1 p.m. – Land use & Economic Development Committee
Oh merciful Jesus, are we STILL TALKING about how to handle freakin’ SIDEWALK FLOWER VENDING STAND PERMITS? Really? Really?
It’s been two years! MAKE IT STOP! MAKE IT SSSSSSSTTTTOOOOOPPPP!
Sorry about that – it’s just that sometimes Jack McGoldrick gets these ideas, and proposes them as laws, and then they keep circling round and round and never go away. Like … what … what’s that? Jake McGoldrick is proposing a ban on wooden fixed utility ladders in certain categories of residential dwellings? Noooooooooooo!
Meanwhile Aaron Peskin and Michela Alioto-Pier (very much the odd couple) are proposing an amendment to the planning code that would allow the city to better punish entities who violate advertising sign requirements over and over again.
Because … um … somehow we forgot to put that into the code back when it was first developed. Apparently it never occurred to us that somebody might abuse the law more than once.
Another new change to the planning code, again proposed by Peskin, would prohibit formula retail uses in Chinatown. It …
“What? Why would he do that?”
Well Bradley … um, you’re still Chinese, right?
Okay. Well, it’s to preserve the historic character of the neighborhood and support locally owned businesses. Plus, with the new emphasis on tourism … well … big spenders from Denmark don’t want to go to Chinatown and find a Walgreens. That’s not the experience they’re looking for.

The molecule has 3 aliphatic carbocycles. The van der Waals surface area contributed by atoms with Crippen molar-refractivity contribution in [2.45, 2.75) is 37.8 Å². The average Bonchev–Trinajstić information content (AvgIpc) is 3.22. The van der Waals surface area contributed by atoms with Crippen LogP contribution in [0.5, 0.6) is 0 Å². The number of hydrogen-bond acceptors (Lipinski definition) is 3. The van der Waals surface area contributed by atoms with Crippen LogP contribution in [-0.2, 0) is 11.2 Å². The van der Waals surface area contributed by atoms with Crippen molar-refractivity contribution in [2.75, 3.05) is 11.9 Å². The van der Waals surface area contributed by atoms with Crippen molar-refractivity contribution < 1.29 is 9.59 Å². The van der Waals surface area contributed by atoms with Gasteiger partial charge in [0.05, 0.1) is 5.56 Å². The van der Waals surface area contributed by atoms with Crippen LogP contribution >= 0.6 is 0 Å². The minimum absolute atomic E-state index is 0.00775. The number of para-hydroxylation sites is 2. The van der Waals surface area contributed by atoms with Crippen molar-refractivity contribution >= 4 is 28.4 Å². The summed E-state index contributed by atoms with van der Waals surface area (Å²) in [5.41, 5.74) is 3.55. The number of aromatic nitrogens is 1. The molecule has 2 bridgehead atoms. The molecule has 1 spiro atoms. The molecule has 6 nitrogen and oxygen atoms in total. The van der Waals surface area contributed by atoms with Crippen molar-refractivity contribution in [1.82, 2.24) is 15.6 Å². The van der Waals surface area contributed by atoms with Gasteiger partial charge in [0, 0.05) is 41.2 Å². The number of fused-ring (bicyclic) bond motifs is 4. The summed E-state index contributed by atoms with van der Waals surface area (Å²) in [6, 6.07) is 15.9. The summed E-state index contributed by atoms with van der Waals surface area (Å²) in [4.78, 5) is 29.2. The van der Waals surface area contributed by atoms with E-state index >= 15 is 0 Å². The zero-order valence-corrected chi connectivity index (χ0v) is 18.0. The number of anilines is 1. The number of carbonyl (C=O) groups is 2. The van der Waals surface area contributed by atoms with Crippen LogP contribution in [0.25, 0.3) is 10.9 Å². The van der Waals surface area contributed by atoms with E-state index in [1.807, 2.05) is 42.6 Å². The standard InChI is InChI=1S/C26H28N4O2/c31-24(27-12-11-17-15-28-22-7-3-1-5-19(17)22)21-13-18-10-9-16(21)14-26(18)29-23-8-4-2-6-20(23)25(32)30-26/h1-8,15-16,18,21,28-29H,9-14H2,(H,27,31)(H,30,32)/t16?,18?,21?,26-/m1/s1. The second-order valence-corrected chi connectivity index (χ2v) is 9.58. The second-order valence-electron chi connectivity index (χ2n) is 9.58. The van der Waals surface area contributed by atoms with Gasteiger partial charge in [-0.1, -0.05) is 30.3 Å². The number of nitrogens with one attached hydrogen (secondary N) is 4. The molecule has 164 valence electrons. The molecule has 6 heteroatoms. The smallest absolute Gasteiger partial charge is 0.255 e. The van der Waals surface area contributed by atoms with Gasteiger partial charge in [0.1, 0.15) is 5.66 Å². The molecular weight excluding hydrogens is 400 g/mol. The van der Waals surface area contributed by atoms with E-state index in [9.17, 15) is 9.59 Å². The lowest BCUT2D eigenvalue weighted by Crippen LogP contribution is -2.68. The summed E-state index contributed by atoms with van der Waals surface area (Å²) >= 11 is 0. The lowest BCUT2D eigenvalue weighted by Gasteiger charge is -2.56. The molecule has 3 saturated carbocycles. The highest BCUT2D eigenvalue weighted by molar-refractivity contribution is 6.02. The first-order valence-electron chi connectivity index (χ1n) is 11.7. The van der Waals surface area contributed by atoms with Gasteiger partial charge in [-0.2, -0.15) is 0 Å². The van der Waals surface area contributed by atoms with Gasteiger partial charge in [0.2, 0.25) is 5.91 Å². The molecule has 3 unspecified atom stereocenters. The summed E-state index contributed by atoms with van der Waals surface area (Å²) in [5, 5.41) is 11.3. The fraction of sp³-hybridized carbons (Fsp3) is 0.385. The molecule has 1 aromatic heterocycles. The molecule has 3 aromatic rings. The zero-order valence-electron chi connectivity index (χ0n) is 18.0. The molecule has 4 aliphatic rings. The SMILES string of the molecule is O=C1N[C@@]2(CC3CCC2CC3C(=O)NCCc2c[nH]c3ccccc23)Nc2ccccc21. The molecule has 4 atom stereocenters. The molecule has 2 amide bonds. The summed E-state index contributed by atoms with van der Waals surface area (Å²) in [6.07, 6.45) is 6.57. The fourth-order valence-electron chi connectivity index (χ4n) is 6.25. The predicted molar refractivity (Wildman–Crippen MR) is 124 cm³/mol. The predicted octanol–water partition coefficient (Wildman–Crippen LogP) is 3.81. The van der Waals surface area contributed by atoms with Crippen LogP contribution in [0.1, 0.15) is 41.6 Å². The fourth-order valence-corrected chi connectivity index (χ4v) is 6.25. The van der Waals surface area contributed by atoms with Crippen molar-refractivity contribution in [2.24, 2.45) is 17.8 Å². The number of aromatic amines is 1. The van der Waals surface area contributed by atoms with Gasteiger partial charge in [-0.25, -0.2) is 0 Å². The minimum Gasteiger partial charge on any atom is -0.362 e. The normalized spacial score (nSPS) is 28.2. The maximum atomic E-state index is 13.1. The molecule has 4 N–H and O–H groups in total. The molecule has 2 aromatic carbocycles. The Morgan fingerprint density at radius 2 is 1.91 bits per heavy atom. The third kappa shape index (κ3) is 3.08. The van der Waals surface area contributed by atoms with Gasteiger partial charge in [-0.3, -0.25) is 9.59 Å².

“But my grandparents live near Chinatown, and they could really use a discount pharmacy!”
I understand. But … um … well … hmmmm … how to put this gently: nobody cares. Preserving your neighborhood is much too important to be left to your neighborhood.
“You are such a paternalistic bastard.”
I don’t know, Bradley, this actually strikes me as a pretty good policy …
“You know who has well-preserved neighborhoods? The Amish! Well, nobody asked my grandparents if they want to be stuck in the 18th century!”
But chain retail businesses really do kill the character of a neighborhood and hurt local enterprise …
“Yeah, but real people don’t want to live in a museum! Formula retail is so popular because it serves a useful purpose!”
And because it exploits the system in a way that’s good for shareholders but not for neighborhoods.
“Don’t pretend to care about me: you’re protecting moneyed interests and the tourism trade.”
Speaking of which, why aren’t you out there hawking Golden Gate Bridge mementos?
“Can’t today: I’m canvassing for JROTC in the city schools.”
Politics and tourism may have to have a showdown at some point …
As if that weren’t controversial enough, another round of Peaker Plant hearings will be held at this meeting. If you don’t expect it to get heated, you haven’t been paying attention. Sophie Maxwell’s on one side … the Mayor’s on the other (has he TOLD you about his wedding?) – it never gets easier.